The challenge is perfect. It’s the right kind of frustrating, when you can see what you need to do, but just can’t pull it off. You’ll jump from congratulating yourself after finally nailing that hard section, but then realize you’ve still got half a map left to go. Running back through them again, you’ll see your timing and movements get better each time. If you get stuck on one of the levels, the game allows you to skip three in each chapter, so you don’t have to sit on a puzzle you can not figure out.
Even though the gameplay and the story are both great, they don’t feel well suited. I can’t quite put my finger on it, but I just feel like the game designers have mixed oil and vinegar, and only when the bottle is shaken do they seem like they mix fine. I’m not sure how someone altering gravity has anything to do with death, and it doesn’t really feel like a whole. Don’t get me wrong, I’m not saying they don’t work, I’m just not entirely sure they integrate with each other well, and they feel like two slightly off puzzle pieces that have been forced to fit.
There are some great ideas integrated into to the game’s designs, and some of the small details are fantastic. When you die in one of the game’s puzzles, the wall behind you splinters away where you’ve previously perished. The blocks in the game share a similarity to artwork hanging in your home. The very game you’re playing is presented as an arcade machine in your childhood room. All these subtextual ideas are presented so well in the game, you’ll constantly be thinking of your character’s family and the world outside of your own mind. Every time the map gets the better of you, you’ll feel devastated; filled with dread as you think about their future.
While the game performs well, I wish the developers had added a few things that could’ve made the game more enjoyable for me. Using the right stick is frustrating, especially in the middle of a long sequence of jumps, when you try to push down, but it registers as right, sending you flying into your demise. Why couldn’t I map the direction of my descent to the four buttons instead? I also didn’t like how my character always runs, even during scenes like a funeral. It would’ve been nice to be able to slow down and really take in the cutscenes without having to stop. This constant speed also makes some of the game’s gravity zone sections way to difficult.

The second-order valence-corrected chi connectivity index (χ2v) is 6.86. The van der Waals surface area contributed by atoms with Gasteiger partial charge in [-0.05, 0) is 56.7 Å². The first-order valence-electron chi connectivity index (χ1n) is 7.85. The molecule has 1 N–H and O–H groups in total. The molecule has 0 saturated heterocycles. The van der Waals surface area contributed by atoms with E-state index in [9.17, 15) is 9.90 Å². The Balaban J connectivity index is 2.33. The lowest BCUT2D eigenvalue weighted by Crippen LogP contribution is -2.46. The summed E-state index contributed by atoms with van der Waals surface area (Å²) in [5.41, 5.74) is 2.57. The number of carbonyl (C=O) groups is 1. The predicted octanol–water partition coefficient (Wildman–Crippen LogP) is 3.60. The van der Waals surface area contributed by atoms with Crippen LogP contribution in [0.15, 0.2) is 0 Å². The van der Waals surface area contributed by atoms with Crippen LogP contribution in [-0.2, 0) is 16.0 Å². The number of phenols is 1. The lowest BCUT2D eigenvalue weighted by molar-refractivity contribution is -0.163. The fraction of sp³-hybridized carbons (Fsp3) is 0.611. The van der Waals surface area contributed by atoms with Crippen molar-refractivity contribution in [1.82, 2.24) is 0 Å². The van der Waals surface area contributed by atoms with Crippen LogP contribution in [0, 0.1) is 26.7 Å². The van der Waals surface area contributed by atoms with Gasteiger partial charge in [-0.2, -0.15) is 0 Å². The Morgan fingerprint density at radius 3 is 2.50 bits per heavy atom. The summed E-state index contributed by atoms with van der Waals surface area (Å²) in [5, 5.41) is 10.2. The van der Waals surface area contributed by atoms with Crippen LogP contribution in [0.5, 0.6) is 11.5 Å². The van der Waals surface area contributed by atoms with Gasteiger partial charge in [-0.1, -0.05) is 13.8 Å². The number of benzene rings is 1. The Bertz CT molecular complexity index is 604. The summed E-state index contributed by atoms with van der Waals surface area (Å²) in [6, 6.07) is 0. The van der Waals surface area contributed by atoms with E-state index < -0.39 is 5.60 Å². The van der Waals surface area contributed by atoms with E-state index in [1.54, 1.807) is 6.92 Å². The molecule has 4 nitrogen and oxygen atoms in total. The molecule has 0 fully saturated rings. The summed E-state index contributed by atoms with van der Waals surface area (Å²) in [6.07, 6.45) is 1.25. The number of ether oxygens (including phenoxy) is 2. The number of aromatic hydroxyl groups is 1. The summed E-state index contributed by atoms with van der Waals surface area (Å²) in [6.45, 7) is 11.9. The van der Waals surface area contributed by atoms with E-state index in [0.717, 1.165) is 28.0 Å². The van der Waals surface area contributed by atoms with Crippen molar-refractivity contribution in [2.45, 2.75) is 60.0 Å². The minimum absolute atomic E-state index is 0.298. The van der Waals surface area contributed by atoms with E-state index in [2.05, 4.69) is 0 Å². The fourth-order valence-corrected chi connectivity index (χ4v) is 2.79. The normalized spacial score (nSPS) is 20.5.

The music and sound effects are very good. The soundtrack jumps between a contemplative mix of bassy electronica and moody piano. These selections are used effectively to convey a different range of emotions as you play the overly familiar stages. The voice actor does a great job with the material, even though some of the lines can be a little hackneyed. His performance adds a tremendous amount of depth and realism to the game.
While the journey was enjoyable, the ending left me feeling very upset. Usually with narratives based around death, say with movies like What Dreams May Come or novels like Slaughterhouse Five, there’s usually some uplifting moment in the end- a silver lining. This game offers a very bleak outlook on the fate of all of us, and comes across very jaded and- well, depressing. I know that may sound foolish, but usually when you travel through a story that focuses entirely on dying, there’s at least a positive you can take away in the end. This project simply made me feel worse after completing it. I wasn’t expecting a happy ending, but at least a park was built at the end of Ikiru.
As an experience, In Between does a great job of creating a sense of dread and heartache in its players. The game sets out to tackle death, and in many ways, it accomplishes its task. While it’s not a home run, I felt the inspiration of games like Braid and The Bridge shining through. I’d love to say that it’s the kind of game to help you through a depressive place in your life, but sadly I can’t. If, however, you’re looking for a great puzzle game, this one will provide you with a solid 5 hours of frustrating puzzle-solving fun.